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Publication numberUS1861840 A
Publication typeGrant
Publication dateJun 7, 1932
Filing dateAug 10, 1928
Priority dateAug 10, 1928
Also published asDE526523C
Publication numberUS 1861840 A, US 1861840A, US-A-1861840, US1861840 A, US1861840A
InventorsClarence R Claghorn
Original AssigneeClarence R Claghorn
Export CitationBiBTeX, EndNote, RefMan
External Links: USPTO, USPTO Assignment, Espacenet
Conveyer
US 1861840 A
Abstract  available in
Images(2)
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Claims  available in
Description  (OCR text may contain errors)

June 7, 1932. l C. R, CLAGHORN 1,861,840

CONVEYER Filed Aug. 1o, 1928' 2 sheets-Sheet 1 MLINVENTOR 'MM- still more Patented June 7, 1932 CLARENCE R. CLAGHORN, 0F BALTIMORE, MARYLAND CONVEYER Application mea August 1o, 192s. serial No. 298,832.

This invention relates broadly to conveyers and more particularly to a driving means for conveyers Vhaving a substantially continuously movable conveying element. It relates particularly to conveyers `having conveying elements having interstices therein into which a driving means is adapted to penetrate to drive the conveyer.

Conveyers for conveying solid substances such, for example, as coal, slate, dirt and the like, which are provided with conveying elements having interstices therein, and which, for example, may comprise a wire mesh or a mesh of metal ribbon, have heretofore been known. These conveyers are quite generally of the type embodying an endless conveying element and in such case are usually driven by a rotary driving means engaging the conveying element at either one or both of its edges, usually at a portion specially adapted to be engaged by the driving means.

Conveyers of the type above mentioned have been attended with numerous disadvantages. Among these disadvantages is the fact that the conveying element, being inherently more or less resilient by reason of its mesh construction, has had a tendency to be pulled out of its normal alignment by the driving means which engage it at its edges.

Furthermore, a great strain is placed on the conveying element due to the fact that the entire weight of the material being conveyed rests thereon between its edges, kand the driving force is exerted thereon at the edges. There is also a considerable loss in power because the driving means is not fully effective, acting as it does only at the edges of the conveying element.

I provide va conveyer having a conveying element and driving means for the conveying element having portions penetrating the material supporting portion thereof. I 4have found that particularly whena conveying element of open work or mesh construction is used it is desirable to engage the conveying element at spaced points transversely thereof in order to more evenly distribute the driving force over the width of the conveying element. This is very easily accomplished with a conveying element having intersticestherein as the driving means finds a natural bearing in the interstices of the conveying element and no special provision need be made in this regard.

I provide a conveyer having a conveying element provided with a material supporting portion and a sprocket dri-ve for the conveying element, the sprocket teeth penetrating the material supporting portion thereof. Endless conveying elements have heretofore been sprocket driven, but the sprocket has engaged merely the edge of the conveying element or a sprocket chain fastened to the conveying element at one or both edges. By providing a plurality of sprockets arranged on a driven shaft extending transversely of the conveying element, such sprockets being adapted to engage the conveying element at spaced points transversely thereof, I have produced a conveyer drive having distinct advantages over those heretofore known.

I further provide a conveyer having a conveying element and driving means for the conveying element spaced transversely thereof, and means permitting relative transverse movement of the driving means. A conveying element of mesh construction is inherently more or less resilient, as above mentioned, and if fixed sprockets were provided they would tend to place a stress upon the conveying element and would also tend to ride out of the meshes thereof and consequently to drive the element unevenly. By providing sprockets which are relatively movable transversely of the conveying element these disadvantages are eliminated.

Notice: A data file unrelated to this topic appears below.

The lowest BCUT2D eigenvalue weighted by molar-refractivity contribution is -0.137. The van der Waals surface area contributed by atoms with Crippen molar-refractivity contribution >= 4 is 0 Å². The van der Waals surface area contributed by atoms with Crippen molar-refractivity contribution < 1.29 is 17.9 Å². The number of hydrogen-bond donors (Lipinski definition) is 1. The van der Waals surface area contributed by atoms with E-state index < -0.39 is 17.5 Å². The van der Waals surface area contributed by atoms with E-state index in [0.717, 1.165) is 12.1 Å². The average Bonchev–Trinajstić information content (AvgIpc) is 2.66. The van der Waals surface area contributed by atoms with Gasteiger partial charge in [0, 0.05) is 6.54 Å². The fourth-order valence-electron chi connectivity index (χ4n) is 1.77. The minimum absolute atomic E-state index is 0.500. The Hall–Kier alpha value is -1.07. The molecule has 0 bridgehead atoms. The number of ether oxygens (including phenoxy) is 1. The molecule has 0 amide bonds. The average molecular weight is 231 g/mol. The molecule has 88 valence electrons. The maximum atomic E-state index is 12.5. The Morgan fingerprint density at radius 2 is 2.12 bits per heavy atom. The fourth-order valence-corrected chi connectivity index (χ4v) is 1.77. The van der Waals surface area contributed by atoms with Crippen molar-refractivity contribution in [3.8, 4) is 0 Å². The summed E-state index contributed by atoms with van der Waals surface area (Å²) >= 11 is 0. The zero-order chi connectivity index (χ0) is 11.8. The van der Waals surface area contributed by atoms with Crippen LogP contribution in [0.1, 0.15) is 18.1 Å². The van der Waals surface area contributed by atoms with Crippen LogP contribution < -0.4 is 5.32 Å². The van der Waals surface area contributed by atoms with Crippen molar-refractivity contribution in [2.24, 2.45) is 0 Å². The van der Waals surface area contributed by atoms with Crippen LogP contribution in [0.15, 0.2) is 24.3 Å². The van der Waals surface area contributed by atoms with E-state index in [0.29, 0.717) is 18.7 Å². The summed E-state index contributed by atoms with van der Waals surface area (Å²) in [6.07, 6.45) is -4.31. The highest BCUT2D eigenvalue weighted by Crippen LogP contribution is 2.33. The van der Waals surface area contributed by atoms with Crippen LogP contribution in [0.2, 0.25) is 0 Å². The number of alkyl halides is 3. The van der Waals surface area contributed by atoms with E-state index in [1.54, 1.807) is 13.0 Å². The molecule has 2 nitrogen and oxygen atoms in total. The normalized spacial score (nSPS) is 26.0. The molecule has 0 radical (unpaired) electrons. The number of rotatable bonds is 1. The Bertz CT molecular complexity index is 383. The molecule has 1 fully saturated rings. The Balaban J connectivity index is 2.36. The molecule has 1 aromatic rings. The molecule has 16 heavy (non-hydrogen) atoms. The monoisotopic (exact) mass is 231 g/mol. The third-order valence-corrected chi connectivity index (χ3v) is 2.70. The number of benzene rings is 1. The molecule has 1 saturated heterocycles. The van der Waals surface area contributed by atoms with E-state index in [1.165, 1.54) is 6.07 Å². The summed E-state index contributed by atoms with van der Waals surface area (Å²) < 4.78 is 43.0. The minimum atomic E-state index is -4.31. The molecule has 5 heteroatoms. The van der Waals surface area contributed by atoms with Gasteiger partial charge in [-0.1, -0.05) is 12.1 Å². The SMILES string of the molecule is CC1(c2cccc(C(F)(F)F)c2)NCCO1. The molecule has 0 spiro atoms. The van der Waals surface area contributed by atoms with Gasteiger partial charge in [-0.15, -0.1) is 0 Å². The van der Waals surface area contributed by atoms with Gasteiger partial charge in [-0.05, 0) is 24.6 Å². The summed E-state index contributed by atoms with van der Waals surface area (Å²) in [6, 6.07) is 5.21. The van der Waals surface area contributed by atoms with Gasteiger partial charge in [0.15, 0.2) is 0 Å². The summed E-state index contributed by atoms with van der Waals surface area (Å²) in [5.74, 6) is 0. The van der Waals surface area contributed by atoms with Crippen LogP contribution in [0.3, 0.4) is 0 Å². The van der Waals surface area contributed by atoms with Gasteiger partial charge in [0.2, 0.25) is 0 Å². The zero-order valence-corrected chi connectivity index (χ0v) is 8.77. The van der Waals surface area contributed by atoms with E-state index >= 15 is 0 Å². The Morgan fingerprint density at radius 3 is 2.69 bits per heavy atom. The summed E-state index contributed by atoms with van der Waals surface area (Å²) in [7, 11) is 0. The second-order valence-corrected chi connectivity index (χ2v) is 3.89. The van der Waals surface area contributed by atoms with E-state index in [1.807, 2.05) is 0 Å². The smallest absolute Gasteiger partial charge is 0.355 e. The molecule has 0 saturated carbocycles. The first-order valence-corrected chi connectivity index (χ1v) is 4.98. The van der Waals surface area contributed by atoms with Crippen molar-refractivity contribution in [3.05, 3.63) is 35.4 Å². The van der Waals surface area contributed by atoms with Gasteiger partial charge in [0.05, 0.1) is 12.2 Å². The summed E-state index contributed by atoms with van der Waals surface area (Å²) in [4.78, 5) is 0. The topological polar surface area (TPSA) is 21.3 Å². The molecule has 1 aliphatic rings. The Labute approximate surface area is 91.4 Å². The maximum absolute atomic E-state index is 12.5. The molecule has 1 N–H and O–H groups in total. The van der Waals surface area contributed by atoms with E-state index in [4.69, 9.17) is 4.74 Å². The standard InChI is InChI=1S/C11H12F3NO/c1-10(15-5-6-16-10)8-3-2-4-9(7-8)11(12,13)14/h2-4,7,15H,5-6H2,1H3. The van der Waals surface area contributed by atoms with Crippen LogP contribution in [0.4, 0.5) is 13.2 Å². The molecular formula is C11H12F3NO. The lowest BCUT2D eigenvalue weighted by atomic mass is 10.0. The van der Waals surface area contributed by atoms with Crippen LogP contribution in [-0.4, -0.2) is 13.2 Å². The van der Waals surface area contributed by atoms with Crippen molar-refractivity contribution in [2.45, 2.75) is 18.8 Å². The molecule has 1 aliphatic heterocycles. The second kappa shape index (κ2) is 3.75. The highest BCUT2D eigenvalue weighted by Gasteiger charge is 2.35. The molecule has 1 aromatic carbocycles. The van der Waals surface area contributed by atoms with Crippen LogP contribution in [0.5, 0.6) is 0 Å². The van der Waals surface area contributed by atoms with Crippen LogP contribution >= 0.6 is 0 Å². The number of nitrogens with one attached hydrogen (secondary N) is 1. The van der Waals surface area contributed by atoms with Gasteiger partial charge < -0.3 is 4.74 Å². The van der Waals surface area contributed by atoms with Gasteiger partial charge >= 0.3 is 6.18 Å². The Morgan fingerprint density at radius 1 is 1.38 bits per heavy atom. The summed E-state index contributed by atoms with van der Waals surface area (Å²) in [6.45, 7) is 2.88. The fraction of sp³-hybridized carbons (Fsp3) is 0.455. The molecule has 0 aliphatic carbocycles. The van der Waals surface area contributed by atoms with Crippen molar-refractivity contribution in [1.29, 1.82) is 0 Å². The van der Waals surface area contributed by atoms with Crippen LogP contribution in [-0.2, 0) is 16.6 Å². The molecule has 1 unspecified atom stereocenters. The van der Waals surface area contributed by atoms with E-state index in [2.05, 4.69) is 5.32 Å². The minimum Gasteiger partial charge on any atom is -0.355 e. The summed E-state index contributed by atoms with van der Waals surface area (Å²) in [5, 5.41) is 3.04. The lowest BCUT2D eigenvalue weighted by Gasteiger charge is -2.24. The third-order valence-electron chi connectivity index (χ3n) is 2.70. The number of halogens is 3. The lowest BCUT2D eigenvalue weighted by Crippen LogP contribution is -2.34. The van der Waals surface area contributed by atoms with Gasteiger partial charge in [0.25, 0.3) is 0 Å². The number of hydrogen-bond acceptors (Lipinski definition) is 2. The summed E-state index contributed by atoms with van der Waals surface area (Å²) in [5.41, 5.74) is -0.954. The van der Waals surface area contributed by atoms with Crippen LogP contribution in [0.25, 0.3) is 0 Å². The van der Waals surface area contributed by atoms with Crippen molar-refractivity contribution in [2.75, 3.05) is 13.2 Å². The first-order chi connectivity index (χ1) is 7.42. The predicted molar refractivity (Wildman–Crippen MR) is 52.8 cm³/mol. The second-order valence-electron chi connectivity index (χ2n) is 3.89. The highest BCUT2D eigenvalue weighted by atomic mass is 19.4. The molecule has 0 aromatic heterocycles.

In the accompanying drawings I have shown a present preferred embodiment of the invention wherein Figure l is a top plan view of a conveyer with portions cut away;

Figure 2 is a side elevation of the conveyer shown in Figure l;

Figure 3 is a section through the sprockets and the driving shaft; and

Figure 4 is a detail view of one form of conveying element which is adapted'to be used with my invention.

Referring more particularly to the drawings, reference numeral 2 designates generlOO ally a frame in which is journalled a driving shaft 3. Also journalled in the frame 2 is a shaft 4 suitably mounted on take-up mechanism 5 of usual construction. Extending longitudinally of the frame is an apron 6 to which are fastened guides 7 and 8 for a conveyingl element.

Referring more particularly to Figure 3, the shaft 3 is provided with keyed-on Sprockets 9. These sprockets are .slidable longi-Y tudinally of the shaft while always remaining in driven relationship thereto. Each sprocket 9 is provided with oppositely disposed hubs l0 extending axially therefrom. Between each pair of sprockets is a sleeve 1l of somewhat less lengththan the distance between adjacent sprocket teeth but of greater length than the distance between the inside portions of the hubs. The .sleeves l1 fit over the hubs 10 of the sprockets 9 and thus adjustably limit the axial movement of the sprockets on the shaft The sleeves and hubs are so positioned that even though all of the sprockets are pushed in one direction on the shaft the last sleeve will still remain in place over the hubs so that there is no possibility of any sleeve losing its engagement with the sprockets. Guide members l2 are also provided on the shaft 3 for guiding the conveying element at its edges.

A wire mesh conveying element 13 is provided which extends around the shafts 3 and 4 and is adapted to be driven by the sprockets 9. The sprocket teeth engage the interstices within the wire mesh and bear against the sides thereof to edect the driving of the conveying element. By reason of the fact that a number of sprockets are provided which are spaced transversely of the conveying element, the driving force imparted thereto is distributed thereover so as tol relieve the conveying element of undue strain.